My friend and fellow author, Robert Kuhn, forwarded this article to me for consideration and publication. After reading it, I found I shared many of the same thoughts as those expressed within the piece. I wondered how many more of us feel this way. Mr. Kuhn broaches the subject in a casual manner – like a discussion between two friends over a cup of coffee. How many of you are with us on this?

By Robert Kuhn

Did Do you have PTSD?

What is it like? How does it feel? What did you do about it?

Yep, I have it and I live with it.  It’s not a good feeling and I’ve tried a lot of different ways to avoid and ignore it. HA! Impossible!

As I sit here writing in my basement AO, (“Area of Operation” for the non-veteran readers), I thought I’d begin by describing my recluse/hermit room so that you may learn a little bit about me. Looking around, I wonder if it is a place to escape PTSD or is it a PTSD enabler? Regardless, this is the room where I spend the majority of my time and where I do ALL of my writing. I have the room divided into two sectors. One side of the room is my war memories area and the other side is my sports and other memorabilia area.

In a prominent position in the room, I have my four Vietnam Veteran hats on display sitting on top of my locked gun cabinet. I don’t wear the hats very often, but I sometimes wear the U.S. Army hat when I go to the VA Medical Center for treatment of various service-connected disabilities.

Inside the gun cabinet that the hats sit on are about a dozen rifles, shotguns, and about a half dozen handguns. In addition, there are also my two AR15s. One of the ARs is a heavy barrel rifle that I added a bipod and a scope and zeroed for longer distance shooting if the need ever arrives. The other AR is a lightweight “grab and go” rifle if the need ever arises. Both have fully loaded magazines locked in them but no rounds chambered. Alongside the two ARs, I have three 7-pocket cloth bandoliers of fully loaded 20-round magazines. Just like I carried in Vietnam. And next to that I have a military-style model 1911 .45 caliber handgun with several loaded magazines at the ready. I asked my therapist if that preparedness is a crazy symptom of my PTSD? Am I crazy? I received no comment, no reply, no expressed opinion from him as he quietly continued writing his notes.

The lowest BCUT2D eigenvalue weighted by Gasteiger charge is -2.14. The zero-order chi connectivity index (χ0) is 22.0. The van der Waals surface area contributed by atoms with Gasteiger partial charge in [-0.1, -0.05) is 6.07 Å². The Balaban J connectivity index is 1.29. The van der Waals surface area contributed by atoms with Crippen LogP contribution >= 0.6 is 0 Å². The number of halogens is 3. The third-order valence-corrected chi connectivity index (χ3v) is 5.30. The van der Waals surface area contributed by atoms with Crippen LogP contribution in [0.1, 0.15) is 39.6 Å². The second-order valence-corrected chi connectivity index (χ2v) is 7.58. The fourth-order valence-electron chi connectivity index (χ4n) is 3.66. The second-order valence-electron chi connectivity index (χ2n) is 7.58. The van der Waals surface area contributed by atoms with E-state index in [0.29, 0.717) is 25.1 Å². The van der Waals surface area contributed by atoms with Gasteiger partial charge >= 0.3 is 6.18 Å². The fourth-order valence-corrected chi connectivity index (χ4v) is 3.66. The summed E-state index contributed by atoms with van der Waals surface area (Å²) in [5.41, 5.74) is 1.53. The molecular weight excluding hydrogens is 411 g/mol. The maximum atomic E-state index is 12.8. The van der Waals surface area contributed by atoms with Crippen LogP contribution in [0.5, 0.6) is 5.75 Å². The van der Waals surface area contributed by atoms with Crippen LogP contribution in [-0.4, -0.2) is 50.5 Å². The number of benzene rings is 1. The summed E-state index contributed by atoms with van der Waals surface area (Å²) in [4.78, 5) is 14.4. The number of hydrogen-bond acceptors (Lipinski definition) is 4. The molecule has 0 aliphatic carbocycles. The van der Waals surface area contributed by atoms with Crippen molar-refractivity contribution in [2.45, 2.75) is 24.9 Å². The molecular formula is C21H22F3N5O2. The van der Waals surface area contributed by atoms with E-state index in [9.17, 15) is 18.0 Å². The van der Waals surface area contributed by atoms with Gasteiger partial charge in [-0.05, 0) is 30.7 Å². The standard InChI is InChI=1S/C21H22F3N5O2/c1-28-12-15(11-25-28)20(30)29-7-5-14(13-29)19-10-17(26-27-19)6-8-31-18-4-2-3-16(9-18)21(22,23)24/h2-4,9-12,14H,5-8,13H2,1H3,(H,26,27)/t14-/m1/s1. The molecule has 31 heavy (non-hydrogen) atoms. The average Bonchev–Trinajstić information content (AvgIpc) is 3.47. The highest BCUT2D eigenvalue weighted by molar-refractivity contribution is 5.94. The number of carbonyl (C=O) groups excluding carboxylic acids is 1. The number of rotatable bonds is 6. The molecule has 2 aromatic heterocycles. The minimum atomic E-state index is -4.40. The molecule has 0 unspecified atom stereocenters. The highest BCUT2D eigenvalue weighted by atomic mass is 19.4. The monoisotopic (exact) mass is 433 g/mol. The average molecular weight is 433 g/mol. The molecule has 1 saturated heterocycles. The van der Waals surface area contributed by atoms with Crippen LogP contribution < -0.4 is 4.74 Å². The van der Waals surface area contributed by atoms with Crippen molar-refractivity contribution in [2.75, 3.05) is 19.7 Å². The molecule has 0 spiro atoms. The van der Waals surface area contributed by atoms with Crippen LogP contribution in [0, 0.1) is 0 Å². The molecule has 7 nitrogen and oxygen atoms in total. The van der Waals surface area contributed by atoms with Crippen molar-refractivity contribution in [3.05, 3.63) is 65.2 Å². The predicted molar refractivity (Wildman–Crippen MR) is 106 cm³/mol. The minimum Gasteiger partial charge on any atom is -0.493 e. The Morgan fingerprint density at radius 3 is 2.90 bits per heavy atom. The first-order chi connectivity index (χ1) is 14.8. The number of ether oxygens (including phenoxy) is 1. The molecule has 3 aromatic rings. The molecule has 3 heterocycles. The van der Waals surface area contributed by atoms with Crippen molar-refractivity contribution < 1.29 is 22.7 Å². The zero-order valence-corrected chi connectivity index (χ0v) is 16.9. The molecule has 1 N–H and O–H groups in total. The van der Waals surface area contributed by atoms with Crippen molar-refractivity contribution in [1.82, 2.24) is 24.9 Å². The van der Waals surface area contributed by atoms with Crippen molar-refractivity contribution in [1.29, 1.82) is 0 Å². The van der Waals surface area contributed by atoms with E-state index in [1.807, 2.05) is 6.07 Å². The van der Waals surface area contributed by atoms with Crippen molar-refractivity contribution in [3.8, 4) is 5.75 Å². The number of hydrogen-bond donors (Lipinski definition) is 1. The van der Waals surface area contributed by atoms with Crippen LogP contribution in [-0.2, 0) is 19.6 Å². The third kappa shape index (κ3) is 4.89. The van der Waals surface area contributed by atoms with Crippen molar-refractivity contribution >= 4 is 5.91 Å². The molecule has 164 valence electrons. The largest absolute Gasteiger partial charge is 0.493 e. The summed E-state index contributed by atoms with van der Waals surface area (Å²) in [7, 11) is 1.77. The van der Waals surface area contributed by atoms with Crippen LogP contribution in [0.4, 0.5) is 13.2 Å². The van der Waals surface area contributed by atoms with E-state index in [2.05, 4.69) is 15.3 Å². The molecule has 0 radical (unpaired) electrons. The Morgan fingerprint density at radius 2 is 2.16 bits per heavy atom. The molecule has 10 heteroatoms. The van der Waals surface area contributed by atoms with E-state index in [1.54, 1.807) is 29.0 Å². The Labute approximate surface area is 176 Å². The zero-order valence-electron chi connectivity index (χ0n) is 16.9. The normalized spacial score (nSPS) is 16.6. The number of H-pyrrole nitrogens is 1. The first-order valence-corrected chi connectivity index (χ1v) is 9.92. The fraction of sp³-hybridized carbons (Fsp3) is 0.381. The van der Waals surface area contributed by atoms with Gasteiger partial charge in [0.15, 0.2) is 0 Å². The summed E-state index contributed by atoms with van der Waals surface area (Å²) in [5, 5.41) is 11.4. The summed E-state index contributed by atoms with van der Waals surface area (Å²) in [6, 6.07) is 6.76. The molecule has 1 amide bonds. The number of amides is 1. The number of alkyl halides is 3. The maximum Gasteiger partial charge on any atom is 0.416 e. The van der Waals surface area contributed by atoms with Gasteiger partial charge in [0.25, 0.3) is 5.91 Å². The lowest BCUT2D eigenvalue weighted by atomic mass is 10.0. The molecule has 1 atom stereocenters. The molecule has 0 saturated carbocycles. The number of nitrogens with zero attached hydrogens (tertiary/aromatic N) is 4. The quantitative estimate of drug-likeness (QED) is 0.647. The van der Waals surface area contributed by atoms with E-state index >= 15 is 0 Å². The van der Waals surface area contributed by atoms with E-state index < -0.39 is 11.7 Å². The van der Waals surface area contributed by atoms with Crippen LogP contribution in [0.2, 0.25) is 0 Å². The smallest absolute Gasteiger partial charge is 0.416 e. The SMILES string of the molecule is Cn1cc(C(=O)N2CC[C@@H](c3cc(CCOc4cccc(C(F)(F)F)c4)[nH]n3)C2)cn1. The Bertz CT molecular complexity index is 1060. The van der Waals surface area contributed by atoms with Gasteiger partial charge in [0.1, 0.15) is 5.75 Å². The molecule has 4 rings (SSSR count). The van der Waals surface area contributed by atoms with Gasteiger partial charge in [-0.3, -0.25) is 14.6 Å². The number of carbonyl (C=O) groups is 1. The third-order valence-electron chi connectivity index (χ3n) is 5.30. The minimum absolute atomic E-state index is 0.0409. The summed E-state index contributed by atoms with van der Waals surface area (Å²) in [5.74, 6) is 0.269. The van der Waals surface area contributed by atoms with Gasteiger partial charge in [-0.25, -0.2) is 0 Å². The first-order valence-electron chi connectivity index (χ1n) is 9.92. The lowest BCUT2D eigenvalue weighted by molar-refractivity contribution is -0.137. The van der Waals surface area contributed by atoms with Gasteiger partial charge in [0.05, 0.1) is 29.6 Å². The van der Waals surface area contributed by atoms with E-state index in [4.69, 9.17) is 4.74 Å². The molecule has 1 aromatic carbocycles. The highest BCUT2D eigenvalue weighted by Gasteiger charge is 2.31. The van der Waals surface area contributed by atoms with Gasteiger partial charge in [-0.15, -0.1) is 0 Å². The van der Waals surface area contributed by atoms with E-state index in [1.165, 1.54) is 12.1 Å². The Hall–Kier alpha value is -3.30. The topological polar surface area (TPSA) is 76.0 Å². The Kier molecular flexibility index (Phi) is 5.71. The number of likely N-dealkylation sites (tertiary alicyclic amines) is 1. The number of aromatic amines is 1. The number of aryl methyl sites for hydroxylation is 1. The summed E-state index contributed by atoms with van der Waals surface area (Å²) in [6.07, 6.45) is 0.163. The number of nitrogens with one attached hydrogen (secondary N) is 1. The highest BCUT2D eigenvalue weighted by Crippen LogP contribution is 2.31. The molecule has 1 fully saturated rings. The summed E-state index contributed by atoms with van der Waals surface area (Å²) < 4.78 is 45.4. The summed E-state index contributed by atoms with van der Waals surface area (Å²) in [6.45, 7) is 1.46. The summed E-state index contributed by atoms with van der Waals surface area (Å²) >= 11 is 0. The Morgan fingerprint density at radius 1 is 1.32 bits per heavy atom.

On the next wall, I have a shadow box display of my Army ribbons, badges, and awards along with my framed award citations. Draped over the desk chair is a camo poncho liner like the one I used to sleep with in Vietnam, and hanging on a hook in the bookshelves are my dog tags. My old worn-out jungle boots are in the closet. All constant reminders of my Vietnam service. Not that I need a constant reminder, the PTSD works diligently and efficiently at that.

Recently my daughter unexpectedly discovered that I had secretly published my Vietnam memoir, “Rucksack Grunt.” Why did I hide the fact that I wrote a book? PTSD avoidance maybe? After discovering and reading my book she called me and said that she wanted to bring the kids (my grandkids) over to see my Army stuff. I replied, “you know where that is downstairs and you can see it anytime you want.” She replied, “Yeah, but you know we NEVER go downstairs into your room! We want to come over while you are there.”

On the other side of the room, I have a Pittsburgh Steelers plaque hanging on the wall, and on the fireplace mantle, there are a few trophies that my motorcycles have won at the motor shows and car cruises. One of the bikes I built is an Army tribute bike.

So what causes PTSD to develop in the first place?

I went into the Army at 18 years old. Right there… that should tell you something, Why the hell is the United States military accepting 18-year-old kids in the first place? Their brains aren’t even fully mature and were no way in hell ready to be sent to war. I fully completed my service obligation and my Vietnam tour as a teenager! Is there any wonder that I came home nuts?

In my opinion, a Vietnam tour of duty was an experience of “extremes.” Extremes that ordinary everyday citizens rarely experience. Well, maybe a few do experience a few of them, but not like we did in a never-ending ongoing series of extremes. We were thrown into an extreme humanitarian culture shock by the Vietnamese lifestyle and standard of living or lack of it, which apparently was the Vietnamese “norm” for them. Certainly nothing at all like suburbia Pennsylvania. Then there was the climate shock of overwhelming Jungle heat and humidity and extreme amounts of monsoon rainfall. There was frequent extreme exhaustion. Times of extreme anger and times of extreme loneliness and homesickness, along with times of extreme boredom. Periods of Extreme fear when facing the unknown dangers of going on to the next mission. More times of extreme fear that goes along with coming under small arms rifle fire or under larger incoming explosions. There was the extreme fear for your life and the real possibility that you or your buddies may die, and some did. 58,000+ did.